Actually the rich farmer seems to have successfully completed another jump. He seems to have Jumped the Shark,[iii] he has successfully jumped to a point beyond redemption. That is the apparent story of Gomer, who, like ancient Israel, has sold herself and is beyond redemption. It is the apparent story of my class mate’s leap across the ditch. That is the apparent story revealed in so much of the social, political and religious behavior in the US, and much of the world. But, the surprise in scripture, the surprise in my classmate’s tale, the surprise for us, is not the farmer’s fate ~ the loss of his soul, but undeserved mercy. The surprise is the Kingdom of God is here, perhaps not fully, but most certainly transformationally. The surprise is when we perversely jump the ditch, or the shark, and then discover ourselves, not in eternal nothingness but embraced, by mercy, within the grace of God; to be so transformed, that we are welcome strangers, not only to our neighbors, but to ourselves.



[i] The Working Preacher.com,  Commentary on Luke 12:13-21, Elisabeth Johnson
[ii] Wikipedia; note [3] Oxford English Dictionary (3rd ed.). Oxford University Press. 2001.
[iii] Wikipedia – an idiom created by Jon Hein that was used to describe the moment in the evolution of television show when it begins a decline in quality that is beyond recovery,

lectionaryscripturenotes.com http://www.lectionaryscripturenotes.com/
Proper 13 | OT 18 | Pentecost 11, Cycle C

 http://episcopaldigitalnetwork.com/stw/2013/07/15/11-pentecost-pro per-13-c-2013/
By the Rev. Anjel Scarborough
11 Pentecost, Proper 13 (C) – 2013
Center for Excellence in Preaching, Proper 13 August 4, 2013
       Luke 12:13-21,  Scott Hoezee
       Hosea 11:1-11, Scott Hoezee
       Colossians 3:1-11, Stan Mast
       Psalm 107:1-9, 43, Doug Bratt
       Hosea 11:1-11, David G. Garber Jr
       Colossians 3:1-11, Richard Carlson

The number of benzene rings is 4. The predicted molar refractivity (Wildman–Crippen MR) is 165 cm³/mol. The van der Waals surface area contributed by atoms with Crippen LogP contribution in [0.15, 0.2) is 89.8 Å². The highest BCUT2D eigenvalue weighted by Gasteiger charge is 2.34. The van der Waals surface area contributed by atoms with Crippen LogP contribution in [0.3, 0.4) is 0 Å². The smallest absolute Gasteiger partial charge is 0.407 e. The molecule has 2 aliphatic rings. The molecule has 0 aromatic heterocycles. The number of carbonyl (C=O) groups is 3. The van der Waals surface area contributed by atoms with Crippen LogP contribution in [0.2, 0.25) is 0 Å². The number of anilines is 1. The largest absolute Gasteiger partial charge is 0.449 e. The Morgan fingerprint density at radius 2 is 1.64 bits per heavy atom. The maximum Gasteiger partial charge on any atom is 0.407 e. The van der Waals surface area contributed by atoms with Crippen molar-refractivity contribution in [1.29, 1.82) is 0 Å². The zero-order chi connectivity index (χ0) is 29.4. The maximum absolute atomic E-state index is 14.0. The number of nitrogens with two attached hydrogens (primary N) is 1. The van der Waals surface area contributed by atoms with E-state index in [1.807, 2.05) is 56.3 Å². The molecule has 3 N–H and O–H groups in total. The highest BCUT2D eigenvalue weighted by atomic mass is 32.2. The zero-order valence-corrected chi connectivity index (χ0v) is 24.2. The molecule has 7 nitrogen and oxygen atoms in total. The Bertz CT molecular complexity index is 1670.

I’m back. Well almost back. Our oldest daughter ‘s marriage was wonderful, even though ceremony times were changed due to prodigious rains. I was surprised how my view of the world subtlety changed as the moment came closer. I am continuing to be surprised how my world view continues to change in the days following. (Of course it could also be the influence of youngest daughter’s impending marriage.) In any case, my awareness of my changing world view may be contributing to seeing a clarion call for all humanity to change our world view and behavior in this weeks Lectionary.

Hosea continues his teaching about the twin notions of divine mercy and judgment. Colossians 3:1ff does have another of (pseudo) Paul’s lists. It also proclaims that there is no difference between people in God’s eyes; yet again. It is a proclamation of radical equality. Together, radical equality, mercy and justice form a strong biblical moral foundation. Luke’s tale of the rich man who pulls down his barns in order to build bigger ones, to store even more grains and goods is not living from that foundation; and thereby is starkly applicable today. Note, it is not a shelf, nor a pantry, but a barn. IE it’s a lot of stuff. It raises the question of how much is enough. It also points out, as one commentator notes, in storing so much for himself the rich man is denying grain for those without. It is also important to note it is more than his ‘life’ demanded of the rich man, it is his ‘soul’. (Perhaps ironic, since that is the way he refers to himself?)

To be clear, I believe the message is for all of us, not just the 1% or the 25% nor even the top 75%, but the 100%, all of us. The message is for us to change the way we see the world to divine values not any set of worldly values. It’s only through God’s eyes that we can see each other, see our selves as God intends. It is only thorough these divine values that real change in the human condition can come. May be that’s what my daughter and her partner taught me. What a blessing.